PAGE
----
In one embodiment, the invention is a suppressed ion chromatographic apparatus using a regenerant recycle loop, comprising (a) an ion separation device including ion separation medium with exchangeable ions of one charge, positive or negative, (b) a membrane suppressor comprising a sample stream flow channel, having an inlet and an outlet, a regenerant flow channel, having an inlet and an outlet, and an ion exchange membrane separating the sample stream flow channel and regenerant flow channel, (c) a detector having an inlet and an outlet, the detector inlet being in fluid communication with the sample stream flow channel outlet, (d) a container for regenerant solution, (e) a first conduit providing fluid communication between the ion separation device and the sample stream flow channel inlet, (f) a second conduit providing fluid communication between the regenerant solution container and the regenerant flow channel, (g) a third conduit providing fluid communication between the regenerant channel and the regenerant solution container, and (h) a regenerant solution recycle loop comprising the second and third conduits, the recycle loop being out of fluid communication with the detector outlet.

In another embodiment, the invention is a method for suppressed ion chromatography using a regenerant solution recycle loop, comprising (a) separating sample ions of one charge, positive or negative, in a liquid sample stream including eluent by flowing the same through ion separation medium in an ion separation device, (b) suppressing the eluent by flowing the effluent from the ion separation medium through a sample stream flow channel of a membrane suppressor comprising a sample stream flow channel, having an inlet and an outlet, a regenerant flow channel, having an inlet and an outlet, and an ion exchange membrane separating the sample stream flow channel and regenerant flow channel, (c) detecting the separated sample ions by flowing the effluent from the sample stream flow channel through a detector, (d) flowing a regenerant solution through the regenerant flow channel, (e) providing a regenerant solution reservoir, and (f) flowing the regenerant solution between the regenerant solution reservoir and the regenerant flow channel in a recycle loop independent of liquid flow through the detector.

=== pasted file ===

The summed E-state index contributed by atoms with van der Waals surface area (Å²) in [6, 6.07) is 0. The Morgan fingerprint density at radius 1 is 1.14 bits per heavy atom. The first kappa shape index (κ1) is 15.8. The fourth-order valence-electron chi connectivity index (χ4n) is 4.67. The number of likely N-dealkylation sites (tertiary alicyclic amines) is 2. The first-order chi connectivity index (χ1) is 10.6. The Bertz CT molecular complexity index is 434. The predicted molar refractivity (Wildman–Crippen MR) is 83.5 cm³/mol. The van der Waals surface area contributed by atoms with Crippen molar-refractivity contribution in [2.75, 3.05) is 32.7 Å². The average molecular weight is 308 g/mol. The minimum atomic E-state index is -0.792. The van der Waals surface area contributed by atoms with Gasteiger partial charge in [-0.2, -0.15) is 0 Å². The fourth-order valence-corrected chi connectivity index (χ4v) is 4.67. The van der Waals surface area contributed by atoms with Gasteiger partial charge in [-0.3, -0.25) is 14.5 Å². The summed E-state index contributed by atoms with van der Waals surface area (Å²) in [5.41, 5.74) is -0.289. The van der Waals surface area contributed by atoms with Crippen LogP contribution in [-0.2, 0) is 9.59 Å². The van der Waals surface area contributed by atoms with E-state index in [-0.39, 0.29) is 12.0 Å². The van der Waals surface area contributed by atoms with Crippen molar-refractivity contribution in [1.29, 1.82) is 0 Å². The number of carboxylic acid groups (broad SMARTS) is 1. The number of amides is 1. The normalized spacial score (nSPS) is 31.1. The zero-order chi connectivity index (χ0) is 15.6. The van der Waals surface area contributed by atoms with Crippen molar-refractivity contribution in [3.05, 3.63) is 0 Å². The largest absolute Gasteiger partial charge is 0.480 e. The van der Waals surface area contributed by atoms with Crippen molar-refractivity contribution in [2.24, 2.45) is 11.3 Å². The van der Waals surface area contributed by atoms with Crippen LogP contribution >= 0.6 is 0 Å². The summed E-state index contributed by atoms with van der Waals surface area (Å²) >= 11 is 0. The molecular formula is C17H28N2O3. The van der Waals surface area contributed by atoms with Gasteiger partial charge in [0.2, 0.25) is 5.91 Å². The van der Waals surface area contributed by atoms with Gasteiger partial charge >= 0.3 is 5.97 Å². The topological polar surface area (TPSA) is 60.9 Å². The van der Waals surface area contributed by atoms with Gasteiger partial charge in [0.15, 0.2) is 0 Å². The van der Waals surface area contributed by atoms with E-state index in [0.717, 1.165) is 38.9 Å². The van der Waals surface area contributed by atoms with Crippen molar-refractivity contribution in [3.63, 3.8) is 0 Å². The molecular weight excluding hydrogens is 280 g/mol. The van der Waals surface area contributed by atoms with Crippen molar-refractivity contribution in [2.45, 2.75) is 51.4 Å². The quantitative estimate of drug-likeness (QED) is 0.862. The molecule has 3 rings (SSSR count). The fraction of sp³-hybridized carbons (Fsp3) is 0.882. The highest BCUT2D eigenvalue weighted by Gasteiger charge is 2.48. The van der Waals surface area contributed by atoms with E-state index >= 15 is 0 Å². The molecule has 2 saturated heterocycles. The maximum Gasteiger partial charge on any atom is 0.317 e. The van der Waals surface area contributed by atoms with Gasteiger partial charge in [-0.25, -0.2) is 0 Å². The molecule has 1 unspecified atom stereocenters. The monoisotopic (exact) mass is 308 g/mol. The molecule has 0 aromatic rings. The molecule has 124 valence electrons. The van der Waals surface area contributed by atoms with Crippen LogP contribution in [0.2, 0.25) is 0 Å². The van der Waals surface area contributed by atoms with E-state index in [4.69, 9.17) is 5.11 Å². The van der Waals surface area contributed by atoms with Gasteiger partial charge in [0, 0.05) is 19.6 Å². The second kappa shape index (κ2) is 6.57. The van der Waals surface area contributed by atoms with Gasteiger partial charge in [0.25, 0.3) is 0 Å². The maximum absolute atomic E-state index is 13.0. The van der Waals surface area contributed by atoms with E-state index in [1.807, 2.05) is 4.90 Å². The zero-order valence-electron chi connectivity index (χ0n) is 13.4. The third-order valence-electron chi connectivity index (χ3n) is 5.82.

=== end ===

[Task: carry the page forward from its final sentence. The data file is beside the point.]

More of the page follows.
DETAILED DESCRIPTION OF THE INVENTION

The present invention relates to various modes of recycling either (1) the regenerants such as water used in the operation of the electrolytically-regenerated suppressors when they are operated in the external water mode, or (2) acid or base regenerants used in the operation of chemically-regenerated suppressors.

Referring to FIG. 1, the invention will first be described in the recycled water mode used in the operation of the electrolytically-regenerated suppressors when they are operated in the external water mode. FIG. 1 illustrates the basic components of one of the preferred embodiments of ion chromatography system using recycled suppressor regenerant water. In this embodiment, an eluent generator 10 of the type illustrated in FIG. 1 of U.S. Pat. No. 6,682,701 is used with some modification as described below. Other eluent generators such as illustrated in the '701 patent can be used in combination with the ion chromatography system of the present invention. The principles of operation of the electrolytic eluent generator are fully described in U.S. Pat. No. 6,682,701.

Other electrolytic eluent generators may be used such as ones which generate a carbonate salt such as potassium carbonate illustrated in PCT Application WO/2004/024302. In this instance, the ion chromatography system downstream from the eluent generator also is as illustrated in FIG. 1. Other eluent generators can be used, e.g. as illustrated in U.S. Pat. No. 5,045,204 or U.S. Pat. No. 6,562,628. Although the eluent generators are illustrated for anion analysis and the generation of cations such as potassium ions, for cation analysis, the same system may be used for generating MSA or other anions for an acid eluent by appropriate reversal of the polarity of the membrane ion exchange resin and electrodes such as illustrated in U.S. Pat. No. 6,682,701.